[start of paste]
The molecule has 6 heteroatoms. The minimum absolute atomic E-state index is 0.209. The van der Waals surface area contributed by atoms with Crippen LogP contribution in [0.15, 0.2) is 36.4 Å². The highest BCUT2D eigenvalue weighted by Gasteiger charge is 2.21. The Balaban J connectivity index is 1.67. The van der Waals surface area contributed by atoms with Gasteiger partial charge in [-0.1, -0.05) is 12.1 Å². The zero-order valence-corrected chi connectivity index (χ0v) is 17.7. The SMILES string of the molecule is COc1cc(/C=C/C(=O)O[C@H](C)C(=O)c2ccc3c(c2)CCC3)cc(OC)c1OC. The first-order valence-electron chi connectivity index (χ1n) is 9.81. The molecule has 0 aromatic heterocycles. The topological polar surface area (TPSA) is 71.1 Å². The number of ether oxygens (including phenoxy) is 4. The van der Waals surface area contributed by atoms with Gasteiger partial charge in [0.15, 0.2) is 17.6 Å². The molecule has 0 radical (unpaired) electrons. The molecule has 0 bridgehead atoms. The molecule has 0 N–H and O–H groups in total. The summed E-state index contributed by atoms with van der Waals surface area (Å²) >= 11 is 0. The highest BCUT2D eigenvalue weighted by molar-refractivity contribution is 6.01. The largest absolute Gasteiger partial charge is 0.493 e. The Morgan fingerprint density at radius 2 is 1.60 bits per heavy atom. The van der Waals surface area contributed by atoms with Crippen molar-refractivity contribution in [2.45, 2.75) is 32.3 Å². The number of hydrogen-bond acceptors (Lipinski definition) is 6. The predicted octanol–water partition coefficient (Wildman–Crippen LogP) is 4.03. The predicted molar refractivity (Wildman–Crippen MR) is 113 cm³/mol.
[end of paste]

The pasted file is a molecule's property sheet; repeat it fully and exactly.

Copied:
The molecule has 6 heteroatoms. The minimum absolute atomic E-state index is 0.209. The van der Waals surface area contributed by atoms with Crippen LogP contribution in [0.15, 0.2) is 36.4 Å². The highest BCUT2D eigenvalue weighted by Gasteiger charge is 2.21. The Balaban J connectivity index is 1.67. The van der Waals surface area contributed by atoms with Gasteiger partial charge in [-0.1, -0.05) is 12.1 Å². The zero-order valence-corrected chi connectivity index (χ0v) is 17.7. The SMILES string of the molecule is COc1cc(/C=C/C(=O)O[C@H](C)C(=O)c2ccc3c(c2)CCC3)cc(OC)c1OC. The first-order valence-electron chi connectivity index (χ1n) is 9.81. The molecule has 0 aromatic heterocycles. The topological polar surface area (TPSA) is 71.1 Å². The number of ether oxygens (including phenoxy) is 4. The van der Waals surface area contributed by atoms with Gasteiger partial charge in [0.15, 0.2) is 17.6 Å². The molecule has 0 radical (unpaired) electrons. The molecule has 0 bridgehead atoms. The molecule has 0 N–H and O–H groups in total. The summed E-state index contributed by atoms with van der Waals surface area (Å²) >= 11 is 0. The highest BCUT2D eigenvalue weighted by molar-refractivity contribution is 6.01. The largest absolute Gasteiger partial charge is 0.493 e. The Morgan fingerprint density at radius 2 is 1.60 bits per heavy atom. The van der Waals surface area contributed by atoms with Crippen molar-refractivity contribution in [2.45, 2.75) is 32.3 Å². The number of hydrogen-bond acceptors (Lipinski definition) is 6. The predicted octanol–water partition coefficient (Wildman–Crippen LogP) is 4.03. The predicted molar refractivity (Wildman–Crippen MR) is 113 cm³/mol.